Jim Kastama

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James M. Kastama
Member of the Washington Senate
from the 25th district
In office
January 2001 – January 2013
Preceded by Calvin Goings
Succeeded by Bruce Dammeier
Personal details
Born (1959-10-05) October 5, 1959 (age 58)
Bellingham, Washington
Political party Democratic
Spouse(s) Barbara
Children Isaac, Anna Laura, Michael, Sarah, Rachel
Residence Puyallup, Washington

James Matthew Kastama was a Senator in the Washington State Senate. A Democrat, Kastama represented the 25th legislative district. He chaired the Senate Economic Development, Trade and Innovation Committee, and participated on the Higher Education & Workforce Development and Transportation Committees. Represented the 25th Legislative District since 1996 until 2012 Kastama was first elected to the Senate in 2000 after two terms in the House of Representatives.[1]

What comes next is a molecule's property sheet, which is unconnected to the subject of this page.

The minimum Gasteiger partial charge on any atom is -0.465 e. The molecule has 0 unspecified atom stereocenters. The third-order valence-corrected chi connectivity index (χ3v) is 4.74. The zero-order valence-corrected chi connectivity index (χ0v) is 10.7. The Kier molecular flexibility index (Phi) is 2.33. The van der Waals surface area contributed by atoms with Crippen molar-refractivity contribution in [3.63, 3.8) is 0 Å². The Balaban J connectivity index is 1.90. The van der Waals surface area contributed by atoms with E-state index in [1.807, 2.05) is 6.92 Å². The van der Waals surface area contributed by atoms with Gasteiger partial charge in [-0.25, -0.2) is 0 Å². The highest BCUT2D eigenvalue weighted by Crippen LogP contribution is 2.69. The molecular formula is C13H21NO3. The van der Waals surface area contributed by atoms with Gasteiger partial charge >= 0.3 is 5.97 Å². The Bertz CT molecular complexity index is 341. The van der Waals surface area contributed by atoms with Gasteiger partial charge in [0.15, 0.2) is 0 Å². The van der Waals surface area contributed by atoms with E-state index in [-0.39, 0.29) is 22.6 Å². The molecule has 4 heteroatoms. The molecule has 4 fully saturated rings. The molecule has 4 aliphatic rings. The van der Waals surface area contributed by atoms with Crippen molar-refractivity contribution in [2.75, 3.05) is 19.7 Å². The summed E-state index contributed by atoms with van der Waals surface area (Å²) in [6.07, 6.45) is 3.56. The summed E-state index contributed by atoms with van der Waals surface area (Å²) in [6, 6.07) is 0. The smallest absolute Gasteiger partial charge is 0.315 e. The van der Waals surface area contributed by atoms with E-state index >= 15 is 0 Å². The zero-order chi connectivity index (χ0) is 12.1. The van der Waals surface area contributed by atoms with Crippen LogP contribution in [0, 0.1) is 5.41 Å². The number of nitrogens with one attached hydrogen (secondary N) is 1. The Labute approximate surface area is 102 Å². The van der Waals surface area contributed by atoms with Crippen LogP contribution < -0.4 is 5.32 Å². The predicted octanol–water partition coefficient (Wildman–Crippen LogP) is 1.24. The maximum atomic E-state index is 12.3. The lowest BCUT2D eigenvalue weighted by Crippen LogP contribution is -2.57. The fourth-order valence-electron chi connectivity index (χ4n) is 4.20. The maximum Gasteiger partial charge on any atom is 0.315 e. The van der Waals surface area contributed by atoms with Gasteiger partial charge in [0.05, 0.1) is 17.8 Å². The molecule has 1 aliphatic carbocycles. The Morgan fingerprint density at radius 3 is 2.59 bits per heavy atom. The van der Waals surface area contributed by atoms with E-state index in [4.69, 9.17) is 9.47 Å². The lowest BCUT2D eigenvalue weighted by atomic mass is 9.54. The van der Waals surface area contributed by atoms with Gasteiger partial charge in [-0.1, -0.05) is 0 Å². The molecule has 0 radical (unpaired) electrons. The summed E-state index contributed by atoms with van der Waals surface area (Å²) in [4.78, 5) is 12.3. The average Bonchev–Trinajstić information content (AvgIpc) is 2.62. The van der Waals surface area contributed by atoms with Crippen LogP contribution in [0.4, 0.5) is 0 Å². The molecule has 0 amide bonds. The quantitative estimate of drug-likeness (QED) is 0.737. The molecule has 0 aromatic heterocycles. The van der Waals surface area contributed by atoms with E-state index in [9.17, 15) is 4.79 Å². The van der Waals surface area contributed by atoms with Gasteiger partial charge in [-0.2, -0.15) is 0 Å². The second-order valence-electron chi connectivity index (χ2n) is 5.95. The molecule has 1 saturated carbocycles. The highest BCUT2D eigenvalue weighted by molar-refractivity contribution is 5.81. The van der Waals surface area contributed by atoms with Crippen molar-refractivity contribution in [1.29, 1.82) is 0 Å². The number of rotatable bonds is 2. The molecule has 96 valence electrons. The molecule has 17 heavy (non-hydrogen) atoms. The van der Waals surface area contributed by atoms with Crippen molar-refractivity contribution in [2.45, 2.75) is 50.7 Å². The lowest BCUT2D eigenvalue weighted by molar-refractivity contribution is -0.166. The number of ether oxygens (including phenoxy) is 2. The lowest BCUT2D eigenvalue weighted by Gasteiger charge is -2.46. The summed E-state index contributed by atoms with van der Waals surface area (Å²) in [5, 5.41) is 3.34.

Upon graduation from Puyallup High School in 1978,[2] he matriculated to Claremont Men’s College and holds a Bachelor of Arts from the University of California at Berkeley.[1]

Currently, Kastama is a part-time faculty member at the community college and university level where he teaches classes in Organizational Assessment, Strategic Planning, and Managing in a Political and Legislative Environment. He is also an examiner for the Washington State Quality Awards.[1]

Kastama is best known in state politics for utilizing a rarely used procedural motion called "the 9th Order" to join two Democrats in temporally shifting Senate control to the Republicans to pass a budget by a margin of one vote. The maneuver earned Kastama tremendous animus from within his own party.[3] His refusal to shift control back to the Democrats forced negotiations that eventually resulted in a bipartisan budget with 44-2 votes.

In the 2012 election cycle Kastama was a Democratic candidate for Washington Secretary of State but was defeated in the state's August 2012 primary.

Footnotes[edit]

  1. ^ a b c Senator Jim Kastama, Biography[full citation needed]
  2. ^ "Jim Kastama: Biography". Retrieved May 17, 2012. 
  3. ^ "Crossing the Rubicon - Kastama Tells His Story". 

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